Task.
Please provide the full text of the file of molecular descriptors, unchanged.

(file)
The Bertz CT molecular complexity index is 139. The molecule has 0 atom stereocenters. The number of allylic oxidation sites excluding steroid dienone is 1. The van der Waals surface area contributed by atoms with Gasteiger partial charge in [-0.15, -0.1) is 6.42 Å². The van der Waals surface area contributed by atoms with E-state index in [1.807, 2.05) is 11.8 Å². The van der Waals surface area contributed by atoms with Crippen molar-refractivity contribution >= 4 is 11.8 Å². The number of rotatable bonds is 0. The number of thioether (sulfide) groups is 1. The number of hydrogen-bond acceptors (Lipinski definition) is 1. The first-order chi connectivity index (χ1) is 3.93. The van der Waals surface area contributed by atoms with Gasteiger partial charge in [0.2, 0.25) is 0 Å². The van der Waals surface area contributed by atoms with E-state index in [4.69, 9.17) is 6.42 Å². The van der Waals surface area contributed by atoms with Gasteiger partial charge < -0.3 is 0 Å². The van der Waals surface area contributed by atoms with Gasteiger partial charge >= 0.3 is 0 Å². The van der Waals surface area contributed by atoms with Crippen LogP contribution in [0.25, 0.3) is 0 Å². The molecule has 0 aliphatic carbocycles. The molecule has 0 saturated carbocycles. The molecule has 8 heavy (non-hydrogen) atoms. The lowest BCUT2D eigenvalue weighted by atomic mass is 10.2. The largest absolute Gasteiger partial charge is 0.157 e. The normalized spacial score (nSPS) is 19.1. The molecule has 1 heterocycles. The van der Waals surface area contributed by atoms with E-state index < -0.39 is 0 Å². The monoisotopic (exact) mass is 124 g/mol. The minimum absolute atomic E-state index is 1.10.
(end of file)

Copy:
The Bertz CT molecular complexity index is 139. The molecule has 0 atom stereocenters. The number of allylic oxidation sites excluding steroid dienone is 1. The van der Waals surface area contributed by atoms with Gasteiger partial charge in [-0.15, -0.1) is 6.42 Å². The van der Waals surface area contributed by atoms with E-state index in [1.807, 2.05) is 11.8 Å². The van der Waals surface area contributed by atoms with Crippen molar-refractivity contribution >= 4 is 11.8 Å². The number of rotatable bonds is 0. The number of thioether (sulfide) groups is 1. The number of hydrogen-bond acceptors (Lipinski definition) is 1. The first-order chi connectivity index (χ1) is 3.93. The van der Waals surface area contributed by atoms with Gasteiger partial charge in [0.2, 0.25) is 0 Å². The van der Waals surface area contributed by atoms with E-state index in [4.69, 9.17) is 6.42 Å². The van der Waals surface area contributed by atoms with Gasteiger partial charge < -0.3 is 0 Å². The van der Waals surface area contributed by atoms with Gasteiger partial charge >= 0.3 is 0 Å². The van der Waals surface area contributed by atoms with Crippen LogP contribution in [0.25, 0.3) is 0 Å². The molecule has 0 aliphatic carbocycles. The molecule has 0 saturated carbocycles. The molecule has 8 heavy (non-hydrogen) atoms. The lowest BCUT2D eigenvalue weighted by atomic mass is 10.2. The largest absolute Gasteiger partial charge is 0.157 e. The normalized spacial score (nSPS) is 19.1. The molecule has 1 heterocycles. The van der Waals surface area contributed by atoms with E-state index < -0.39 is 0 Å². The monoisotopic (exact) mass is 124 g/mol. The minimum absolute atomic E-state index is 1.10.